Thursday, November 19, 2009

Dodd, At It Again



Financial 'Reform': Sen. Chris Dodd's proposed overhaul would replace the Federal Reserve with a "super regulator" to oversee the banking and financial industries. Will it work? Consider the source.

Along with fellow Democrat Barney Frank, now chairman of the House Financial Services Committee, Dodd, who heads the Senate Banking Committee, has done as much to damage this nation's financial system as anyone — and that includes all the CEOs and subprime scoundrels as well as former Fed chief Alan Greenspan, whom many blame for lax oversight and too-loose credit in the run-up to the meltdown.

What did Dodd do? In recent decades, he and his fellow Democrats created a system of perverse incentives by unleashing the Community Reinvestment Act to force banks to make bad loans, then encouraging Fannie Mae and Freddie Mac to finance the scheme with taxpayer-guaranteed borrowing.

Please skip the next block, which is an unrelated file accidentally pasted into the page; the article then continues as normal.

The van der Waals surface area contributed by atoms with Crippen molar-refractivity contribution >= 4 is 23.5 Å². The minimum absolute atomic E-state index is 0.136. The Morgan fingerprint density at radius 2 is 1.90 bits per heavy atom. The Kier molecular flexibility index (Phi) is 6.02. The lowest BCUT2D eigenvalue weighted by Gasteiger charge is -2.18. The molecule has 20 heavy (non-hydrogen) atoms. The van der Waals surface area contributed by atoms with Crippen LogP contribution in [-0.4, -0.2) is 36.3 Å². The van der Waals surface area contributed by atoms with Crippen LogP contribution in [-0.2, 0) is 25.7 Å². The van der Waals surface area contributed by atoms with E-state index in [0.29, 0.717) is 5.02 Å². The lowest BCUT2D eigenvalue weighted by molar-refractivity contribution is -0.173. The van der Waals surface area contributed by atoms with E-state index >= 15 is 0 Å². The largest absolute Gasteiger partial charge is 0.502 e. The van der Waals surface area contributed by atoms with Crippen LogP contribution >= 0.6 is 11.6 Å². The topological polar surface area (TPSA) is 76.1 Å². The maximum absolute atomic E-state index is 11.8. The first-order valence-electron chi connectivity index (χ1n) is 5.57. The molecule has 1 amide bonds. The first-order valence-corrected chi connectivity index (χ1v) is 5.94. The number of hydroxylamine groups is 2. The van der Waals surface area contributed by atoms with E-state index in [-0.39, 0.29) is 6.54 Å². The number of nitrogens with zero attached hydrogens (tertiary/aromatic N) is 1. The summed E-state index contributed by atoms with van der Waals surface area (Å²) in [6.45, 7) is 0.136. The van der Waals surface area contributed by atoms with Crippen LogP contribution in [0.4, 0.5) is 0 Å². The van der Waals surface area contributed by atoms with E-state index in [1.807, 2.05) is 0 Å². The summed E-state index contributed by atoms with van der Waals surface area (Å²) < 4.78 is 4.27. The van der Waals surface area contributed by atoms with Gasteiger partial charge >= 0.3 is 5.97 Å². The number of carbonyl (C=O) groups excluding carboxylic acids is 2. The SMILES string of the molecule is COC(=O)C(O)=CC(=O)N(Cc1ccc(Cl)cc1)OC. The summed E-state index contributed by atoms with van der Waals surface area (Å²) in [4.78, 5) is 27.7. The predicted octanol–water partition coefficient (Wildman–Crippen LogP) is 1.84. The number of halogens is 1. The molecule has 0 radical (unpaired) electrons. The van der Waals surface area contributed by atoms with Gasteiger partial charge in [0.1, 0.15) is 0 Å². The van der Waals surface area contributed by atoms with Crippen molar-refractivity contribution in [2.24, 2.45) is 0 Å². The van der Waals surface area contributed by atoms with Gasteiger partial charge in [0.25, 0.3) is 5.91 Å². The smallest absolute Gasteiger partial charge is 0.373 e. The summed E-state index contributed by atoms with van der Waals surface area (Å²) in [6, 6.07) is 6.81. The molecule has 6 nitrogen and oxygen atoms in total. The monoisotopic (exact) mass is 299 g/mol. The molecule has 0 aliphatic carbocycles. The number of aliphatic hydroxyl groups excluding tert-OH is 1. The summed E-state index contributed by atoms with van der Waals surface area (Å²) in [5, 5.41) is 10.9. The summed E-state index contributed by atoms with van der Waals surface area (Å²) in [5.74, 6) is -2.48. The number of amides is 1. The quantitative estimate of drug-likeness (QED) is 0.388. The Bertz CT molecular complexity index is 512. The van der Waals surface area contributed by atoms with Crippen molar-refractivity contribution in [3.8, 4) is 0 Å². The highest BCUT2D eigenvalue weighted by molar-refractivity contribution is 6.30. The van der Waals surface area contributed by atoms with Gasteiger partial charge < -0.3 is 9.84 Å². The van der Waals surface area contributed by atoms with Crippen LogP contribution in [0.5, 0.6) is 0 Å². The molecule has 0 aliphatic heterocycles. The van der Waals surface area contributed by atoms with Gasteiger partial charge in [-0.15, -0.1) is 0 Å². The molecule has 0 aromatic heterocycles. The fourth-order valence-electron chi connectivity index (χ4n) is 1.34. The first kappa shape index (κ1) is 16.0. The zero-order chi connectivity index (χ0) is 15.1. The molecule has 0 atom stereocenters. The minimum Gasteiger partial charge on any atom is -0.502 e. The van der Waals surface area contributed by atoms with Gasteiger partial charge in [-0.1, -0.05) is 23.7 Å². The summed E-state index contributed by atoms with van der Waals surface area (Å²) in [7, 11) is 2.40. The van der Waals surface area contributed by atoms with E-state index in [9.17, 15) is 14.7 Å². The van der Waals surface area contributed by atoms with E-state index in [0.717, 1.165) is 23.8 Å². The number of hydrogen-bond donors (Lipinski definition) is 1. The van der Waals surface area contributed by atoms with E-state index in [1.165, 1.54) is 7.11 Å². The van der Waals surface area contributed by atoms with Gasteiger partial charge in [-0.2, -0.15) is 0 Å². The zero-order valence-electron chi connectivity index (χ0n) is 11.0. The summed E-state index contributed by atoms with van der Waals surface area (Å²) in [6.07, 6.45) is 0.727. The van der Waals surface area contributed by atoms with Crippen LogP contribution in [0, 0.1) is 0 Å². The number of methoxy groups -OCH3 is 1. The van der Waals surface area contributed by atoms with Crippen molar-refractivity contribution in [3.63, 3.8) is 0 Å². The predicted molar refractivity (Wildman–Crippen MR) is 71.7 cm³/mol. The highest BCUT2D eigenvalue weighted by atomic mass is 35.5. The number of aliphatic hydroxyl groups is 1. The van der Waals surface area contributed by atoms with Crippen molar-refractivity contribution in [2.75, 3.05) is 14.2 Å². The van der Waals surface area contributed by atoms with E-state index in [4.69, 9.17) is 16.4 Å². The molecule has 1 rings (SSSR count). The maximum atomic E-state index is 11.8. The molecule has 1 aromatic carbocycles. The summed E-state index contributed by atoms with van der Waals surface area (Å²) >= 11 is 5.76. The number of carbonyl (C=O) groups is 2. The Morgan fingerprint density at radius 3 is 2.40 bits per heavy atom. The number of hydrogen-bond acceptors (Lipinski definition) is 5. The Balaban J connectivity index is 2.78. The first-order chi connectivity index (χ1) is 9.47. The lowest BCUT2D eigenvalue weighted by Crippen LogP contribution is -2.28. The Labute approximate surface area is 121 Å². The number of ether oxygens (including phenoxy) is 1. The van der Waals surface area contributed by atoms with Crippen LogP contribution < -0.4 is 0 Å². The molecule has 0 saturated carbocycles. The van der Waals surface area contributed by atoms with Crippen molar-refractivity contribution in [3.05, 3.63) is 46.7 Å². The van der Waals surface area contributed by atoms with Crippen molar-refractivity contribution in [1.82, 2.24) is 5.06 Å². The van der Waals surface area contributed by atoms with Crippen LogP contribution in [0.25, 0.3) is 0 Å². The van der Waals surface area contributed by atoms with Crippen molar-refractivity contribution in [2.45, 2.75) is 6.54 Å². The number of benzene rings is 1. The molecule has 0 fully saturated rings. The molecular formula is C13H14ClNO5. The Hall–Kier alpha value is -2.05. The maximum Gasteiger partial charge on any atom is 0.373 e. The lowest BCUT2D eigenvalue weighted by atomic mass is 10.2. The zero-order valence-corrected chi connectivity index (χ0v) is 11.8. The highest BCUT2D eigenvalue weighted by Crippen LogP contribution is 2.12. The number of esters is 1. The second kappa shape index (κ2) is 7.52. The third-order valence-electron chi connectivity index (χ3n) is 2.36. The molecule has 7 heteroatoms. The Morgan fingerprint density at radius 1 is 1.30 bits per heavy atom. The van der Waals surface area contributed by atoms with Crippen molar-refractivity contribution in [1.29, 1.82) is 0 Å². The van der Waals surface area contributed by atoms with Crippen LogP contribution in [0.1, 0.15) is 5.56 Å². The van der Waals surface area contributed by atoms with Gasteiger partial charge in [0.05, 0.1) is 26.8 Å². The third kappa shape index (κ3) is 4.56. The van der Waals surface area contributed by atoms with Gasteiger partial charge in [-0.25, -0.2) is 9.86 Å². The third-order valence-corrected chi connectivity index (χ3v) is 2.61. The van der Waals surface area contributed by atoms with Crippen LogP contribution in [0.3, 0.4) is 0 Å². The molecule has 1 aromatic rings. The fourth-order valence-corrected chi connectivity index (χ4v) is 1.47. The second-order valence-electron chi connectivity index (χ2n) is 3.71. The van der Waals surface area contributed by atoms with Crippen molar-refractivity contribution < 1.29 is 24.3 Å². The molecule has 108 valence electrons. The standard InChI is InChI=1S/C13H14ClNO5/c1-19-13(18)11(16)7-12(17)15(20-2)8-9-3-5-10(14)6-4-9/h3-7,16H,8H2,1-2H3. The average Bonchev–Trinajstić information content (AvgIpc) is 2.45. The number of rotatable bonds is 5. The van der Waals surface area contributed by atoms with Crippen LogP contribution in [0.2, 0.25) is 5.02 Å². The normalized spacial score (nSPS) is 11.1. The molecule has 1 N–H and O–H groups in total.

It led to Fannie and Freddie virtually taking over the mortgage industry. It also led to the financial meltdown that began in 2007, from which we're still trying to escape. Now Dodd wants to "fix" what he and his pals broke.

In particular, Dodd's bill would shrink the duties of the Fed. As the Washington Post put it, his plan "would impose the most fundamental change in the Fed's mission since the Great Depression, leaving it responsible for little besides setting monetary policy."

For those who ask "so what?" — let's start with the obvious: The Fed did not create the financial crisis, though it's possible that holding interest rates at a 40-year low for nearly a year in 2003 and 2004 contributed to its severity. No, our system melted down because the banks did what they were told by Dodd and others in Congress: lend money, even when it was financially unwise to do so.